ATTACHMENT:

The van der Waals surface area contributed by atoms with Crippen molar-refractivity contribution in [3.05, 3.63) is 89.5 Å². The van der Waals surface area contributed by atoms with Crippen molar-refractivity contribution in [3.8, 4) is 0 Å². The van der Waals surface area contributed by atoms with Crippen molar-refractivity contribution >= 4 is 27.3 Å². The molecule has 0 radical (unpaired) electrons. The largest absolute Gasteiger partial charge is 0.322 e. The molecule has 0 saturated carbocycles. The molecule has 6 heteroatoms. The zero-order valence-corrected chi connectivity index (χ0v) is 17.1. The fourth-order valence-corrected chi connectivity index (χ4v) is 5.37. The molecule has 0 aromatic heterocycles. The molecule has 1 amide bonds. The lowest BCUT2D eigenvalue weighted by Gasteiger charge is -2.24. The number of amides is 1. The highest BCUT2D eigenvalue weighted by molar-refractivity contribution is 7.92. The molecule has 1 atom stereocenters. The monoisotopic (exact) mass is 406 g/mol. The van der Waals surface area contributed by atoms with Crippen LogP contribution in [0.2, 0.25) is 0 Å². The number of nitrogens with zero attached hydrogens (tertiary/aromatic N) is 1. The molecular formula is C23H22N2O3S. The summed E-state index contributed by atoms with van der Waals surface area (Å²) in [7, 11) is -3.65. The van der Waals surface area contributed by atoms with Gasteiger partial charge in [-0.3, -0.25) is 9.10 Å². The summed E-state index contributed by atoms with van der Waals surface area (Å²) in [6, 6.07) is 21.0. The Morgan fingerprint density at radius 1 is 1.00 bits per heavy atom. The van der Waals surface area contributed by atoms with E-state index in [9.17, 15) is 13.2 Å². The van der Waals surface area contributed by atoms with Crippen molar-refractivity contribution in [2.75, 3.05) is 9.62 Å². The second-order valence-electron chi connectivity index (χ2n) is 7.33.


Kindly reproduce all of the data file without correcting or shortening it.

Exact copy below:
The van der Waals surface area contributed by atoms with Crippen molar-refractivity contribution in [3.05, 3.63) is 89.5 Å². The van der Waals surface area contributed by atoms with Crippen molar-refractivity contribution in [3.8, 4) is 0 Å². The van der Waals surface area contributed by atoms with Crippen molar-refractivity contribution >= 4 is 27.3 Å². The molecule has 0 radical (unpaired) electrons. The largest absolute Gasteiger partial charge is 0.322 e. The molecule has 0 saturated carbocycles. The molecule has 6 heteroatoms. The zero-order valence-corrected chi connectivity index (χ0v) is 17.1. The fourth-order valence-corrected chi connectivity index (χ4v) is 5.37. The molecule has 0 aromatic heterocycles. The molecule has 1 amide bonds. The lowest BCUT2D eigenvalue weighted by Gasteiger charge is -2.24. The number of amides is 1. The highest BCUT2D eigenvalue weighted by molar-refractivity contribution is 7.92. The molecule has 1 atom stereocenters. The monoisotopic (exact) mass is 406 g/mol. The van der Waals surface area contributed by atoms with Crippen LogP contribution in [0.2, 0.25) is 0 Å². The number of nitrogens with zero attached hydrogens (tertiary/aromatic N) is 1. The molecular formula is C23H22N2O3S. The summed E-state index contributed by atoms with van der Waals surface area (Å²) in [7, 11) is -3.65. The van der Waals surface area contributed by atoms with Gasteiger partial charge in [-0.3, -0.25) is 9.10 Å². The summed E-state index contributed by atoms with van der Waals surface area (Å²) in [6, 6.07) is 21.0. The Morgan fingerprint density at radius 1 is 1.00 bits per heavy atom. The van der Waals surface area contributed by atoms with E-state index in [9.17, 15) is 13.2 Å². The van der Waals surface area contributed by atoms with Crippen molar-refractivity contribution in [2.75, 3.05) is 9.62 Å². The second-order valence-electron chi connectivity index (χ2n) is 7.33.